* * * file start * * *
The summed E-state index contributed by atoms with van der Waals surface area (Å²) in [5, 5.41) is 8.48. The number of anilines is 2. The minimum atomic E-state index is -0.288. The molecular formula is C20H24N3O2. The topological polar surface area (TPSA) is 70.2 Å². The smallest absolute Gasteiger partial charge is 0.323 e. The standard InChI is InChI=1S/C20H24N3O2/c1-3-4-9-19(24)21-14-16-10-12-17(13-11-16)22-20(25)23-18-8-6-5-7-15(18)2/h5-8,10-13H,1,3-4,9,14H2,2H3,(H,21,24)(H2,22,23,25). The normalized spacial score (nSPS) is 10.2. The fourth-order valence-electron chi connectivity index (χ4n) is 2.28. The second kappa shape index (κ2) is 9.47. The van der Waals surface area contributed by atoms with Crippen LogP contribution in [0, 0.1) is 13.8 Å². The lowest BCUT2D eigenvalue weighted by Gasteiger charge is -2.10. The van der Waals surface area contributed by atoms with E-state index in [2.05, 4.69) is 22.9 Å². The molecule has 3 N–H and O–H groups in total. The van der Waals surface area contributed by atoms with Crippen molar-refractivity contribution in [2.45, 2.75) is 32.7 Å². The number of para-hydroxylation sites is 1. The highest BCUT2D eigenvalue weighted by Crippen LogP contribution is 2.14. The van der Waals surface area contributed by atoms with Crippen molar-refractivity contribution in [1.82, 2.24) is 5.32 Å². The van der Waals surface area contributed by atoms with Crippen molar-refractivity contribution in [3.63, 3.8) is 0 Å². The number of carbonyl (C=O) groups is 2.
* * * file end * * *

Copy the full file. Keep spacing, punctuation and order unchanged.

The summed E-state index contributed by atoms with van der Waals surface area (Å²) in [5, 5.41) is 8.48. The number of anilines is 2. The minimum atomic E-state index is -0.288. The molecular formula is C20H24N3O2. The topological polar surface area (TPSA) is 70.2 Å². The smallest absolute Gasteiger partial charge is 0.323 e. The standard InChI is InChI=1S/C20H24N3O2/c1-3-4-9-19(24)21-14-16-10-12-17(13-11-16)22-20(25)23-18-8-6-5-7-15(18)2/h5-8,10-13H,1,3-4,9,14H2,2H3,(H,21,24)(H2,22,23,25). The normalized spacial score (nSPS) is 10.2. The fourth-order valence-electron chi connectivity index (χ4n) is 2.28. The second kappa shape index (κ2) is 9.47. The van der Waals surface area contributed by atoms with Crippen LogP contribution in [0, 0.1) is 13.8 Å². The lowest BCUT2D eigenvalue weighted by Gasteiger charge is -2.10. The van der Waals surface area contributed by atoms with E-state index in [2.05, 4.69) is 22.9 Å². The molecule has 3 N–H and O–H groups in total. The van der Waals surface area contributed by atoms with Crippen molar-refractivity contribution in [2.45, 2.75) is 32.7 Å². The number of para-hydroxylation sites is 1. The highest BCUT2D eigenvalue weighted by Crippen LogP contribution is 2.14. The van der Waals surface area contributed by atoms with Crippen molar-refractivity contribution in [1.82, 2.24) is 5.32 Å². The van der Waals surface area contributed by atoms with Crippen molar-refractivity contribution in [3.63, 3.8) is 0 Å². The number of carbonyl (C=O) groups is 2.